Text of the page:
Set of 6 postcards depicting some of the heritage and history of the Caledonian Canal.
Repairs to Lock Cill, Banavie Staircase, Caledonian Canal, c1930
In the 1930s work on the canals was labour intensive. Here we see four men repairing the cill of the drained lock. You can see them pouring concrete through a funnel. The lock gates were timber and manufactured in Inverness, and were opened and shut by chains attached to lockside capstans (note the chains in the picture).
Lock Repairs, Corpach Sea Lock, Caledonian Canal, 1920s
In this picture, repairs are being undertaken on the sea lock. The boiler with the chimney was a steam powered winch for lifting the heavy blocks of masonry used to repair the lock walls. A waist coated mason can be seen shaping one of the blocks ready for use. Note Corpach Sea Lock Lighthouse (1912) just seen to the left, and a cow and a car on the other side.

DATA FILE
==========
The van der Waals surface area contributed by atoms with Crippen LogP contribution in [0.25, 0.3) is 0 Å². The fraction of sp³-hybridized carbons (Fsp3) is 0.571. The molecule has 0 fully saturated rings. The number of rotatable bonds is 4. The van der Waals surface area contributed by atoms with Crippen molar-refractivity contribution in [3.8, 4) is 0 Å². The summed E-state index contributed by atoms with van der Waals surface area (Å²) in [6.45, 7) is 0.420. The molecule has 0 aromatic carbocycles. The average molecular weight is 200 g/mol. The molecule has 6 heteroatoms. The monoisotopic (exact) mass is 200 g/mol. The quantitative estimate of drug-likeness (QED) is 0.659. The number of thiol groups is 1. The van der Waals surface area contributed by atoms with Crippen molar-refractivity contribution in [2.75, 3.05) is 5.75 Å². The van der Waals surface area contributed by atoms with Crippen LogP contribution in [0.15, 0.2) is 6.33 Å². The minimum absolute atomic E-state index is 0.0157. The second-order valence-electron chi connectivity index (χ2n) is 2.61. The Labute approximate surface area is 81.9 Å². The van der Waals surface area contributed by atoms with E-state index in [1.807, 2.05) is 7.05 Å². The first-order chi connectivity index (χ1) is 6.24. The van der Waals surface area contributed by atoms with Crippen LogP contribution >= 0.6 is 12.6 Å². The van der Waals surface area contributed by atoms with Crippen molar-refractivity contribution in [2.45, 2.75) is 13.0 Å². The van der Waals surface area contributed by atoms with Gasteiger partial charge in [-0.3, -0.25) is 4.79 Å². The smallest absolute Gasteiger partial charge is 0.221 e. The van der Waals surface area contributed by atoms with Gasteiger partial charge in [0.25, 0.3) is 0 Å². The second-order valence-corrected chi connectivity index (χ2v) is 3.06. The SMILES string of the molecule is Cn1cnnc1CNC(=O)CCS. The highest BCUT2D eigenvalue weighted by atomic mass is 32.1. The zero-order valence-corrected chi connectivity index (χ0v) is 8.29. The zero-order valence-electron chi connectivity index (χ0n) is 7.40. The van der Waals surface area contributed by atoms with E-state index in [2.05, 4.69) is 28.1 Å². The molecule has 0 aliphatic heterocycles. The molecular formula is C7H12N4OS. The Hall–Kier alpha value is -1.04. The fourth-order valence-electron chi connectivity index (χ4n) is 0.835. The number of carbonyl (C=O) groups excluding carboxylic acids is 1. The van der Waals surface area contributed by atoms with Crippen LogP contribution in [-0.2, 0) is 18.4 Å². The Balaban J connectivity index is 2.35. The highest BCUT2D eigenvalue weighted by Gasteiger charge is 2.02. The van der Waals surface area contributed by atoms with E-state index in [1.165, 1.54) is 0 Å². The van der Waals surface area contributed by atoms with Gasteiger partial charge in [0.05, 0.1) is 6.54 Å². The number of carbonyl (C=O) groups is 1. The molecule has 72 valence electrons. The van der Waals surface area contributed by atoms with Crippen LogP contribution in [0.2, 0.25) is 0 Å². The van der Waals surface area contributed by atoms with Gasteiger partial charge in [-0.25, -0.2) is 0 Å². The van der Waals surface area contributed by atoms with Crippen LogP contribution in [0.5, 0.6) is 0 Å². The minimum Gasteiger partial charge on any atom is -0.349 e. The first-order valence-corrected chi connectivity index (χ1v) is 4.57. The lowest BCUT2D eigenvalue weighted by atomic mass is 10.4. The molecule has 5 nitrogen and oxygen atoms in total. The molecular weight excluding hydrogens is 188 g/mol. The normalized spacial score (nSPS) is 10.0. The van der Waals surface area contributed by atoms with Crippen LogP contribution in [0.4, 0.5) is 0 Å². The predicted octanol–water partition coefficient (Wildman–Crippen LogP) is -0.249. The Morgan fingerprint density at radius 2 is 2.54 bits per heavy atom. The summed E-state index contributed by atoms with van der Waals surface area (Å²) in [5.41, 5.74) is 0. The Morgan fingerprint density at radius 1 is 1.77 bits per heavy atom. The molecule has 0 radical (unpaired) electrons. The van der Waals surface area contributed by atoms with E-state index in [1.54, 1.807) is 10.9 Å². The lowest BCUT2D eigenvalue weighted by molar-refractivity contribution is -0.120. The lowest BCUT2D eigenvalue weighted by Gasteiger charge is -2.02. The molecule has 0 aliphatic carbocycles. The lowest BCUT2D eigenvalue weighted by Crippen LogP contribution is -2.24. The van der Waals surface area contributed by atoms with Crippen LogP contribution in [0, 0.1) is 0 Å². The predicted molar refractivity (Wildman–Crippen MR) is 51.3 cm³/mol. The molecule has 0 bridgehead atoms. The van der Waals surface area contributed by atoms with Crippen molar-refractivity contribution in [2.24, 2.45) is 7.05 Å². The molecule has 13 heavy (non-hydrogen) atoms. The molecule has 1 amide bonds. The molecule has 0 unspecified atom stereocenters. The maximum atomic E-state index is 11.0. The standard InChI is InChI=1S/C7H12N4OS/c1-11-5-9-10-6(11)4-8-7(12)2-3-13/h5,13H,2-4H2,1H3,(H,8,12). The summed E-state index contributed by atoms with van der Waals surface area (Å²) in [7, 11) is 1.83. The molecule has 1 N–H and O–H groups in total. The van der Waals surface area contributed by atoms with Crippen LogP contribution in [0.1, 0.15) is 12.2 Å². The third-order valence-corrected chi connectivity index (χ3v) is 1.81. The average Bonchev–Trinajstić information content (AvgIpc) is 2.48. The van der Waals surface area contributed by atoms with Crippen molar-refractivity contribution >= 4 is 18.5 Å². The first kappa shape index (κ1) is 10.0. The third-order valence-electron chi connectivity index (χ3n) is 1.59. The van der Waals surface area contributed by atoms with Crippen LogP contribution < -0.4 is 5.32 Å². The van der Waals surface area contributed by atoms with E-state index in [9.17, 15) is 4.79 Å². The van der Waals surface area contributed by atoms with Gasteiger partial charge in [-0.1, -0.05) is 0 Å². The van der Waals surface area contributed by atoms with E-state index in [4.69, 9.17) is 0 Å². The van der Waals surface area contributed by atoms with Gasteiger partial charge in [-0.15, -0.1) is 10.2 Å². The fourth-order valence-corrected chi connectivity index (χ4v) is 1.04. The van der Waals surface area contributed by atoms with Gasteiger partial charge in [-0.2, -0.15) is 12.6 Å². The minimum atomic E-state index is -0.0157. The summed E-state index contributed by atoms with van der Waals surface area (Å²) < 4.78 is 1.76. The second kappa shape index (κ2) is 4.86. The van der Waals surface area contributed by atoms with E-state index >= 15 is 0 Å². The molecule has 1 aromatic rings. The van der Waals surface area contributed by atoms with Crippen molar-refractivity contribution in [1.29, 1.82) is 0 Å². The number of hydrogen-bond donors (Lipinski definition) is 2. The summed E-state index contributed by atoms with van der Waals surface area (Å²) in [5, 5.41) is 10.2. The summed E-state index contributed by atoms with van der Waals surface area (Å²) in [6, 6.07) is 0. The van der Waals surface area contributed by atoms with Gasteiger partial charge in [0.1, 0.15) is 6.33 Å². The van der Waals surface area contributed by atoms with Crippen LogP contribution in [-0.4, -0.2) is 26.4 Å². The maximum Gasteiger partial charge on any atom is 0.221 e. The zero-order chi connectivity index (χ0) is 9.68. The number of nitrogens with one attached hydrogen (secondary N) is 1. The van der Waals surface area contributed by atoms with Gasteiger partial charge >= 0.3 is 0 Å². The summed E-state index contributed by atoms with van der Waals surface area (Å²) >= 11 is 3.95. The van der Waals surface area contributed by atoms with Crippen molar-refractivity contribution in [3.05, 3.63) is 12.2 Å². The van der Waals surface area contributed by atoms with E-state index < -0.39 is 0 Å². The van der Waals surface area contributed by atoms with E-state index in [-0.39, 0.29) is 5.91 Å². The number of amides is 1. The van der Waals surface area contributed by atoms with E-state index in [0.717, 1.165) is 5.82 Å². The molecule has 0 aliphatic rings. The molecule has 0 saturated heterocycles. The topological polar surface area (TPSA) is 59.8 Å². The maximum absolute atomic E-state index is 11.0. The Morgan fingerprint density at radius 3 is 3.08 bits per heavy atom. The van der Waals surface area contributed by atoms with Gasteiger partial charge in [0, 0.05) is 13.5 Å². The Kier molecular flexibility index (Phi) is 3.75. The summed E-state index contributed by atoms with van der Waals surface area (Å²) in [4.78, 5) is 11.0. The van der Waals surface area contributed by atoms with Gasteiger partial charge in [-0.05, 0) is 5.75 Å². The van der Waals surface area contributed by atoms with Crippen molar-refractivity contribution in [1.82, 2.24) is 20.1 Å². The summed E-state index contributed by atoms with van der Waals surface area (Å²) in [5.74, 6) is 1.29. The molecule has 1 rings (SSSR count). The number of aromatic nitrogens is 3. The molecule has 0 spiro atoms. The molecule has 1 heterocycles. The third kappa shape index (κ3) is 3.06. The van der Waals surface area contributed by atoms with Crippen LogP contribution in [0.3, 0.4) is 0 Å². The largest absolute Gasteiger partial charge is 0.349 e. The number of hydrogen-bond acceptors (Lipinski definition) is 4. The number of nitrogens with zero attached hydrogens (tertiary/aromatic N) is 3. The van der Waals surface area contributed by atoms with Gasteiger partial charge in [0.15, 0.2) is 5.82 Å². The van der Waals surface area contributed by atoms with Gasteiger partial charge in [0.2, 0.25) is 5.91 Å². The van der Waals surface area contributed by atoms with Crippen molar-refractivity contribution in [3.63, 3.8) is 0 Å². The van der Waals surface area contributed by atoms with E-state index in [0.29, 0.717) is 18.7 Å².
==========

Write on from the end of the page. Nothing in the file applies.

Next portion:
Fishing Fleet at Clachnaharry, Caledonian, 1966
These fishing boats were named ‘herring drifters’ because of the drift nets they used to catch herring in the Moray Firth.
Gate Lifter III, Muirtown Staircase Locks, Caledonian Canal, early 1930s
GL3 was a converted light-ship and was used to transport and install lock gates. In this picture GL3 is carrying two lock gates and is being towed by the steam powered tug, Scott II. In the background, you can see the original Muirtown swing bridge at the bottom of the lock flight, with the chimneys of Glenalbyn Distillery alongside.
Steam Paddle Boat, Glengarry, at Muirtown Locks, Inverness, c1910
The Glengarry was an early steamship that worked on the canals. Originally named Edinburgh Castle, she was built in 1844 by Smith and Rodger. She worked between Inverness and Fort Augustus, winning fame as the oldest steamer in the world, until she was scrapped in 1928. She was propelled by the same single-cylinder engine for her entire 84 years.
Clachnaharry Yard Lock, Caledonian Canal, 1920s
Diving was an essential activity on the canals, with divers carrying out underwater inspections and repairs. In this photograph you can see a diver with his air hose mounted on a wheel. This type of suit was invented by the British engineer Augustus Siebe in the 1830s.
Size of each postcard: 5 x 7in